Not to panic, just a lot of preparation because there is going to be a change in the way we will now engage with the world around us.
Post Covid-19, there would be an exponential rise in the digitisation of businesses fuelling innovations in healthcare, online education, almost all across the board.
Hope is not a strategy. Look at what’s probable and plan accordingly.
The balance between fear and confidence will shape the future of businesses and our community as a whole.
Spend lockdown time not just to enhance technology, but also your style and technique of delivering or imparting knowledge; taking it as an opportunity.
Hello! Here, in this blog, you would get to know me better, my likes and dislikes, and a few uplifting words/phrases for you and me to munch on.
We begin with an acrostic poem which briefs us of the term ‘NEW NORMAL’.
Researchers say that a new activity takes 50 to 70 days to become a habit. In the first 21 days, the brain starts firing a new neural pathway, and the more often we repeat an activity, the more we begin internalizing it as a daily habit. We did get 50-70 days, over the four phases of the lockdown in India. Let us not break the new healthy habits. New normal after the fourth phase is the time to reflect and see how much we have internalized what we practised during the past four phases.
And now my reflections on what my new normal would be – work-life, habits and routines I’d like to stay with, after having experimented with a mix & match of what felt good to do and what not, especially in the past three months.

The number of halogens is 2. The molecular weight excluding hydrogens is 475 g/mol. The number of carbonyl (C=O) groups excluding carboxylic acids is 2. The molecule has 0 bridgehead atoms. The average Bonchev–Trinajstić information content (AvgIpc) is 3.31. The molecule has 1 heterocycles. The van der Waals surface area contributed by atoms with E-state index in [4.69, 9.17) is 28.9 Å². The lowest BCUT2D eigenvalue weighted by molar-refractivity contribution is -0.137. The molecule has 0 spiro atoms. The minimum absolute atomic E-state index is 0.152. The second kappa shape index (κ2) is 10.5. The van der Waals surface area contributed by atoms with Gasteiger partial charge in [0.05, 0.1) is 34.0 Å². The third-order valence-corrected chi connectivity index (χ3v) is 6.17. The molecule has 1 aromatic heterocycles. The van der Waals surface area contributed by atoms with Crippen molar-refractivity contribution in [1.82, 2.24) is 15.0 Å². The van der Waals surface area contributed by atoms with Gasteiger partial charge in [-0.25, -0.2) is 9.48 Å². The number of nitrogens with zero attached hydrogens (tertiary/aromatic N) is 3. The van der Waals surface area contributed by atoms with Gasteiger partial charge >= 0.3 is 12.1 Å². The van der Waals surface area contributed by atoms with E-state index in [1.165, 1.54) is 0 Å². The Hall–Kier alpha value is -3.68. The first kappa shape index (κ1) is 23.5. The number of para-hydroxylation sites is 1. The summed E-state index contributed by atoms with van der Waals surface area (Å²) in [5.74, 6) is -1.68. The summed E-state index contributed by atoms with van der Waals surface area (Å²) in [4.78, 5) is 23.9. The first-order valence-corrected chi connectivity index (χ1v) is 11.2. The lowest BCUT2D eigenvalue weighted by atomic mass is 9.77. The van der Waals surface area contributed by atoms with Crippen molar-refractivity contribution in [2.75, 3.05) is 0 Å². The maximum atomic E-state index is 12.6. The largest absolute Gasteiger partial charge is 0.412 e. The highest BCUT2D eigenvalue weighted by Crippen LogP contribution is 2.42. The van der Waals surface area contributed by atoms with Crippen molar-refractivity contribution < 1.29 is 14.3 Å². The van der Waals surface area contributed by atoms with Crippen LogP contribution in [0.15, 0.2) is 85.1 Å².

Things that I have been practising since 2018 & would continue doing the rest of my life are mediation, gratitude journaling, writing or singing affirmations, practising mindfulness, eating frequent moderate meals.
Below is a list of things which I did for the first time out of nowhere and a few which I carried out more intentionally during the last three months:
I am a person who’d not cook as an everyday chore. I was more in the kitchen at this time around. Many a times trying out new dishes. It actually worked as a therapy for me. I also listened to inspirational Karen Drucker and Tina Turner’s song to add positive vibes to the meal preparation time. Their songs are affirmation based or mantra chants. I’d love to try out new dishes more often in an ethereal way… Below is a collage of a few new food items, I made:
Uncertainties of the time brought me to write more blogs for my website- She Narrates, more than ever before. I would keep at it as my new normal now. You would get to hear more often from me now. I made more posts public during this period. I was also sharing posts on Instagram from shenarrates.in handle more often, either musings or acrostic poems. Earlier I was writing as a hobby only, or I would write and not make posts public because I was somewhere not embracing my vulnerabilities of going public. I am a self-trained-extrovert person trying to shun my introvert nature. It is not natural to me, but I am getting better day by day. Cheers!
I will be working from home until my son’s school reopens in September. Earlier, my son used to stay in day-care when I was out for work. The lockdown period saw me sitting with my son for his virtual classes, and it felt so good. Now, he is attending summer camp, and we are making craft-work memories together. He has made a few car models and contraptions. I’d continue with this practice rather than sitting with him only on weekends. Here is a collage of a few activities of my little one: